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How does master data management change BI?

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This article from Information Management, How MDM Changes BI Best Practices, asks a question critical to BI, which is: is business intelligence delivering a single version of the truth or just another version of it?  Which bring us to the queestion, how does MDM change BI?

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  • Master Data Management (MDM) fixes one of the biggest impediments to the use of Business Intelligence in companies. Because of the way Enteprise software packages evolved over time and got implemented in companies - like Financial Accounting first, Sales Accounting second, Warehousing and Shipping third as examples, different IDs were created and used for the same entity - product, customer, etc. Consequently, there is no Single View of a Product or a Customer and companies were unable to really make good use of the data they had in plenty. For example, my bank had my customer ID in my Bank account different from the one they created to sell me Insurance and may be Mutual Funds. So when they wanted a complete picture of what me, as a customer, bought from them over time they were out of luck because there was no automated way of putting it all together! With MDM they can now. MDM is the glue that really makes islands of BI all worth something in the end!

  • Peter,

    Given the author's argument that "the lack of a compelling case to fully harmonize business processes" let's them continue with all the redundant systems and calling it "best practices" is hard to take from the beginning. On the contrary, the harmonization of processes is just this compelling case but there mostly seems to be a lack of willingness for fear of change, for diverging interests of various stakeholders and for steering clear of the write-off of previous investments.



  • MDM does not change BI in general terms. It is just a way to unify the business objects among different systems, thus allowing a unified vision of business data.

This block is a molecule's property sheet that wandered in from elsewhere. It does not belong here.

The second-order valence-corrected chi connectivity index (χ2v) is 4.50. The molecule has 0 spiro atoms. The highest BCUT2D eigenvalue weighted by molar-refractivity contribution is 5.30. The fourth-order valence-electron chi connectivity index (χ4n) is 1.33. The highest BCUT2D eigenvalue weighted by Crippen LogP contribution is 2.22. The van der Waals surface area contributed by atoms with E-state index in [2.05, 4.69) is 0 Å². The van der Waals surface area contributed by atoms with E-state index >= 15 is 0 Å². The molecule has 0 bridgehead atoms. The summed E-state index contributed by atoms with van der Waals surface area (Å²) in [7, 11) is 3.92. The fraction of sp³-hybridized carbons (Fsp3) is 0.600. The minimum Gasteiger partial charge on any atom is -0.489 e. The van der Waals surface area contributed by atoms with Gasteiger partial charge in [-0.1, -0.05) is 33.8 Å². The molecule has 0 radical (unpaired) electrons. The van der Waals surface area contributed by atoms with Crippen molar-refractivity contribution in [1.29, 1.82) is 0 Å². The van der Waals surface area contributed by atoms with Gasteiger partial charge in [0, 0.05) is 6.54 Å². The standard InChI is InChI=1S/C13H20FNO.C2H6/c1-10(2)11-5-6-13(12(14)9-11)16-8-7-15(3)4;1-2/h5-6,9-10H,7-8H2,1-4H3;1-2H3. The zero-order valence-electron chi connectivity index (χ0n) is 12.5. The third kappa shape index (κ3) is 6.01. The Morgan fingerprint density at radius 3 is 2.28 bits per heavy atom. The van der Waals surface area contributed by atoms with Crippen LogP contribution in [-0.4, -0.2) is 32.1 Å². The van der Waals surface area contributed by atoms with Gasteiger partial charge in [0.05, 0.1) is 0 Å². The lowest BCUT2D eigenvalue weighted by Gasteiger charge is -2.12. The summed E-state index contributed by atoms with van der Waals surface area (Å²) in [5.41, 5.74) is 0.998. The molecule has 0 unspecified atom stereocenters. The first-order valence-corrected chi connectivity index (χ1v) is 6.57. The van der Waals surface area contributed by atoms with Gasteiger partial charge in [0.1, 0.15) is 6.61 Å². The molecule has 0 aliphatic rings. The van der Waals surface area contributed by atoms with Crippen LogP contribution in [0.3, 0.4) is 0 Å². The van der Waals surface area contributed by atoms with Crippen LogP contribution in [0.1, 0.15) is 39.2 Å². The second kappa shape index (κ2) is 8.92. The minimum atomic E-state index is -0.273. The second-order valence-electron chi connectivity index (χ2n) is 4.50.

This is good, to exploit synergies, and bad, when the unified vision is considered as the new Gospel against specific users needs.

  • Very broad subject for just a blog comment, but I will raise one issue. A long time ago (1989), a very wise Professor of Anthropology at the Harvard Business School, Shoshana Zuboff, wrote a book called, "In the Age of the Smart Machine: The Future of Work and Power." At one point, she created a word, "informatating," to describe how organizations collect data as part of a process, but manage to make it infinitely more valuable by using it for other purposes. Scanner data in a grocery store or dispensed prescriptions from a pharmacy, which are gathered by third parties and re-used.

    What does this have to do with BI and MDM? In our research, we have found that most knowledge workers shun BI for two reasons (not performance or ease-of-use): relevance and understanding. MDM adds nothing to address these concerns because its representational framework, a relational schema, is inadequate. It's a representation of a model. An ontology is a model. Until MDM rejects the relational model as its underlying schema, it will be unable to add the rich meaning, relationships and even reasoning that an ontology can do.